Injustice Anywhere is a Threat to Justice Everywhere…

Injustice Anywhere is a Threat to Justice Everywhere…

“Injustice anywhere is a threat to justice everywhere. We are caught in an inescapable network of mutuality, tied in a single garment of destiny… Segregation, to use the terminology of the Jewish philosopher Martin Buber, substitutes an “I-it” relationship for an “I-thou” relationship and ends up relegating persons to the status of things. Hence segregation is not only politically, economically and sociologically unsound, it is morally wrong and awful.” Martin Luther King, Jr., Letter From a Birmingham Jail, April 16, 1963

Writing on the margins of newspaper in a jail cell, Martin Luther King, Jr. articulated a cogent argument and compelling vision for equal rights in America.  As we celebrate Dr. King’s legacy this weekend I believe that much of what he continues to teach us resonates with Jewish values and the aspirations we have for students at Schechter Manhattan.

Dr. King wrote of the importance of treating other human beings with the care and respect that they deserve.  That is a deeply Jewish ideal.  We teach students at Schechter Manhattan that every human being is created בצלם אלהים, in the image of God, and as such each person needs to be accorded the positive regard that such holiness calls for.  The focus on menschlichkeit, caring and respectful interaction, starts with the day to day interactions students have with each other.  We ask students to work together all the time, and when working on challenging learning tasks it is not uncommon for disagreement to arise.  Teachers take advantage of those moments to help students develop the skills and dispositions to treat the other human being sitting across from them with caring and respect, even and especially when they disagree.  We teach our students that our differences make for a stronger and richer community; that our varied perspectives and ideas help us all to learn more; that everyone has something meaningful to contribute.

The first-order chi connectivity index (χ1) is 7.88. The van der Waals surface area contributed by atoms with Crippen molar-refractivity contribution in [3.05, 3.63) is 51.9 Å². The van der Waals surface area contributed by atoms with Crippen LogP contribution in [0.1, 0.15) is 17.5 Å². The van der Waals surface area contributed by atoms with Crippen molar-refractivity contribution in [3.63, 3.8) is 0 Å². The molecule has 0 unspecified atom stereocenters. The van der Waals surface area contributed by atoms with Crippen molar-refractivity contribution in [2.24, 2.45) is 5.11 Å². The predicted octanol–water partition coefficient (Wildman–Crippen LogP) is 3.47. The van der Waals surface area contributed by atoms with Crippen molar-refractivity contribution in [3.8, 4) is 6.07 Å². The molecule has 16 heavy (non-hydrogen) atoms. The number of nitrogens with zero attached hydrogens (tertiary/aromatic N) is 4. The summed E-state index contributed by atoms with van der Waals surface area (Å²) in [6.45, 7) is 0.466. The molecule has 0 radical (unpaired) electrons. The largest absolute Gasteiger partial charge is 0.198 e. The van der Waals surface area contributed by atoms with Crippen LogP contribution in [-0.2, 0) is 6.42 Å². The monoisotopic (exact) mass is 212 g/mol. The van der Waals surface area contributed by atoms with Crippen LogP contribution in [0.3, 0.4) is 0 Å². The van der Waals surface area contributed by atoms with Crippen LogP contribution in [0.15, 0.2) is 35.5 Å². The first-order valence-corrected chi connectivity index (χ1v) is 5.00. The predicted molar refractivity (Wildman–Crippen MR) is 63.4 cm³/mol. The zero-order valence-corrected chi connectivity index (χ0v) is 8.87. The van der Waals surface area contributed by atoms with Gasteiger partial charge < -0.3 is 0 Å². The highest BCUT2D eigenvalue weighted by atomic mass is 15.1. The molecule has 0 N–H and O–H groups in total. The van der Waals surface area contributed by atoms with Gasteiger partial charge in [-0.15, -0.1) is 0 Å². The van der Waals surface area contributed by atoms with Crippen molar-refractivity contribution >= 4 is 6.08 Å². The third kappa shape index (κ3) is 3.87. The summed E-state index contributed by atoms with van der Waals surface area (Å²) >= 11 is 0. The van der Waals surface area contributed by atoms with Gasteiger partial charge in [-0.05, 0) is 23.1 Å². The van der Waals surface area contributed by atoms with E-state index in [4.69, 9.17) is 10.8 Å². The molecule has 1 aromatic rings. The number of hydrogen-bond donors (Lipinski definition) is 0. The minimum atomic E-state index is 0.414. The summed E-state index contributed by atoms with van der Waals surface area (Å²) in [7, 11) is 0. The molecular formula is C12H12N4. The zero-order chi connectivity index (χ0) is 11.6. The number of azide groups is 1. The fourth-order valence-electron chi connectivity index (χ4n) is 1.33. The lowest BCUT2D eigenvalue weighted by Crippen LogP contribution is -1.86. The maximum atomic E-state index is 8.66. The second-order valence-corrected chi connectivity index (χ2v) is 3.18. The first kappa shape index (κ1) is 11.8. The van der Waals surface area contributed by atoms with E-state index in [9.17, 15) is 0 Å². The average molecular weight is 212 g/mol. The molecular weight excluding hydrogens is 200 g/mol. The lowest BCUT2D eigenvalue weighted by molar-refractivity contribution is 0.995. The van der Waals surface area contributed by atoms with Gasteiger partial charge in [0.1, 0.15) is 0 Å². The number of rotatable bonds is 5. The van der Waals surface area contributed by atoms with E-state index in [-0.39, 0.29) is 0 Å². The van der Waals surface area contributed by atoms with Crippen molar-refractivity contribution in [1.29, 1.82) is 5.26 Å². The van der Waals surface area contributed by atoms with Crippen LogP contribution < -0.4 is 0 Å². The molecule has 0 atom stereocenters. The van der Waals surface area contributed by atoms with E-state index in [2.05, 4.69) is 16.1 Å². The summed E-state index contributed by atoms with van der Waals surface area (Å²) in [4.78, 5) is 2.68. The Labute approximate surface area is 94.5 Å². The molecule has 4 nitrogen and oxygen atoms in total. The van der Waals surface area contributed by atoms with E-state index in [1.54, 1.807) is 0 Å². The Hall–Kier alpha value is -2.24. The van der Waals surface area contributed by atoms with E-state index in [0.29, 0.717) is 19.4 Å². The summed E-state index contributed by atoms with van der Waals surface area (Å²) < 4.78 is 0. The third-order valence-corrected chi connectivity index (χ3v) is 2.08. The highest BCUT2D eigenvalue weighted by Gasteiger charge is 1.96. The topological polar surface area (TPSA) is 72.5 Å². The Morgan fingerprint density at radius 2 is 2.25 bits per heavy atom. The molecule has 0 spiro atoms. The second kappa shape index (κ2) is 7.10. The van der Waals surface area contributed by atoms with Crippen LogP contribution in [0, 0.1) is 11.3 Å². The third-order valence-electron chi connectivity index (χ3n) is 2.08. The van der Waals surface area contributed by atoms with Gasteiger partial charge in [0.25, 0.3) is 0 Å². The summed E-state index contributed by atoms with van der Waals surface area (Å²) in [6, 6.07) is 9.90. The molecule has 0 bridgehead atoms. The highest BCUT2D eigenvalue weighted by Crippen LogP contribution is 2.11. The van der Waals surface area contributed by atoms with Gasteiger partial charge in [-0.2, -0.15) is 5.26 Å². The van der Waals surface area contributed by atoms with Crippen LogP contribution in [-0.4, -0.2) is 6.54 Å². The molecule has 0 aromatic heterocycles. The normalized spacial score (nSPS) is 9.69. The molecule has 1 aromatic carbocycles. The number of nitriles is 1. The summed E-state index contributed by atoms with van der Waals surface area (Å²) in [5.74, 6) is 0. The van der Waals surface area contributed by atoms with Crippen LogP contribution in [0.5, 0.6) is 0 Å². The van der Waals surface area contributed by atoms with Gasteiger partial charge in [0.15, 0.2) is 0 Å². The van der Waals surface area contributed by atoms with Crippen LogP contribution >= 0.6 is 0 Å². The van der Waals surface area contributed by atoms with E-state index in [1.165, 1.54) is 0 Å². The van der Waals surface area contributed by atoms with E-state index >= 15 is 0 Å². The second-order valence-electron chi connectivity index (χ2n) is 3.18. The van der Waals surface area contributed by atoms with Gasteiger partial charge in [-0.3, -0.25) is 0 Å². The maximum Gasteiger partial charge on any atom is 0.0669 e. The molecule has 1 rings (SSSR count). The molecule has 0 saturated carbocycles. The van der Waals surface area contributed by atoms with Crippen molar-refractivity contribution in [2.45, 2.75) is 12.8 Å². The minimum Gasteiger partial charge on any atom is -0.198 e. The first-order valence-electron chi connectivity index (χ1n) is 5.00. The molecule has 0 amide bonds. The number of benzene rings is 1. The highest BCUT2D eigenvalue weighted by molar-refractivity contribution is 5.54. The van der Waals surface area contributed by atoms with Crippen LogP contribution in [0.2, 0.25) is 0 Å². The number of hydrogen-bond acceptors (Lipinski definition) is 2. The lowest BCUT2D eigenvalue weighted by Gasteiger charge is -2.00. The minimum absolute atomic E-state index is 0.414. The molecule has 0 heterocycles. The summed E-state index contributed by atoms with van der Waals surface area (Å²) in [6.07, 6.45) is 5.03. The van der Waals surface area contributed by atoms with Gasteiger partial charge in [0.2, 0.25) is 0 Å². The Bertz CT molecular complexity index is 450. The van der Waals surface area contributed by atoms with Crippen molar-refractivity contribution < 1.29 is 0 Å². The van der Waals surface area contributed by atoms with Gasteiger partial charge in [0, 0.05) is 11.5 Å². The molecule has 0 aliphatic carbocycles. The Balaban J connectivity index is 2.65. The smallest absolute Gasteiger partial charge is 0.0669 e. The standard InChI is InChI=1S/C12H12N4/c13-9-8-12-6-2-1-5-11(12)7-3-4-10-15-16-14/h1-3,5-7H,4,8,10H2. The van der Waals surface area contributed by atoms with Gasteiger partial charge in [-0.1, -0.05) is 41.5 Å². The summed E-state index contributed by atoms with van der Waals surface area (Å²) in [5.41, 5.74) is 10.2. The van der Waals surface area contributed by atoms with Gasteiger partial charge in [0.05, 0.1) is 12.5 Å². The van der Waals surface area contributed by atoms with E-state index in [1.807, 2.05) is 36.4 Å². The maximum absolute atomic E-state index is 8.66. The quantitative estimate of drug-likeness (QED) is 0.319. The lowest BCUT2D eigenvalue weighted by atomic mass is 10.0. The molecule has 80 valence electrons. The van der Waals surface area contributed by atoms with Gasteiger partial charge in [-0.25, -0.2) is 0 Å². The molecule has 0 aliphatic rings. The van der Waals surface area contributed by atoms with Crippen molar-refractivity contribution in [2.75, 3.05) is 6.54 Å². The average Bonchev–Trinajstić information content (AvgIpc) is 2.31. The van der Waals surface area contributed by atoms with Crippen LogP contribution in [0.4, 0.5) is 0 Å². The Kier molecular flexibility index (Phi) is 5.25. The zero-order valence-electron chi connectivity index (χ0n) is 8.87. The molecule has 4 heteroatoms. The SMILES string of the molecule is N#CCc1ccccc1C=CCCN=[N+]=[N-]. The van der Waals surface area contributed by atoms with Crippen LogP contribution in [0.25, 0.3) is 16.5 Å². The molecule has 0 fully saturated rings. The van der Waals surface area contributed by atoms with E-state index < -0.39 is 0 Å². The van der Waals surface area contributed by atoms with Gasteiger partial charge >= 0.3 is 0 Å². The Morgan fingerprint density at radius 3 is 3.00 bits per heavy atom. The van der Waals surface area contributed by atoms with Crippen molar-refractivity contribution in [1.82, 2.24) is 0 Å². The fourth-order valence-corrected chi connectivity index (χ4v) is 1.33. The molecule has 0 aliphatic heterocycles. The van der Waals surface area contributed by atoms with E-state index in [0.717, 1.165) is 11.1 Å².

When social concerns arise in our classrooms, whether between individuals or impacting the larger group, we take time to address them and help students to cultivate their social and emotional skills and to build supportive learning communities.  At times this means putting aside academic tasks and concerns, since we know that learning will only be maximized within an emotionally safe environment.  A teacher will, for example, ask two students to stop talking to each other about math, to spend some time attending to how they are talking to each other about math.

This focus on menschlichkeit leads to a culture of acceptance and appreciation of others within the school.  At the same time, Dr. King’s message, that all human beings are interconnected and impacted by each other, animates our efforts to give students opportunities to reach beyond the walls of our school into the larger community.  Starting in Gan students are asked to think about how we can contribute toward efforts for helping others through the yearly tzedakah roundtable process, in which they review a variety of charitable organizations and weight different factors in considering how and where to give.  Through the process they are enculturated to their responsibility for giving to others in need.  Starting in the upper elementary grades and continuing through middle school Schechter Manhattan students also participate in regular community service projects, including visiting senior citizens, cleaning up in city parks, stocking shelves in a food pantry, and reading to younger students in a local public school.  These ongoing experiences of helping in the community reinforce the important ideal that we can and should be in partnership with other people to build an ever more compassionate and just society.

Dr. King’s ideals of respect for other human beings and connections to other people in the larger community come together in powerful ways for Schechter Manhattan students through interfaith learning experiences.  Our 5th grade students recently began their Interfaith Living Museum project, along with another Jewish day school and two Muslim schools and under the auspices of the Museum of Jewish Heritage.  Over the coming weeks and months the students will meet and get to know Muslim peers as they all work on developing the living museum exhibit of artifacts from their respective cultural heritages that they will present in the spring.  The 6th and 7th grades will participate in an interfaith Seder with students from Catholic and Muslim schools through a partnership with the Anti-Defamation League.  At the model seder our students will share their knowledge and experiences of Passover and the Catholic and Muslim students will share elements of their faith traditions.  These interfaith experiences help our students to strengthen their Jewish identities and build menschy relationships with people who are different.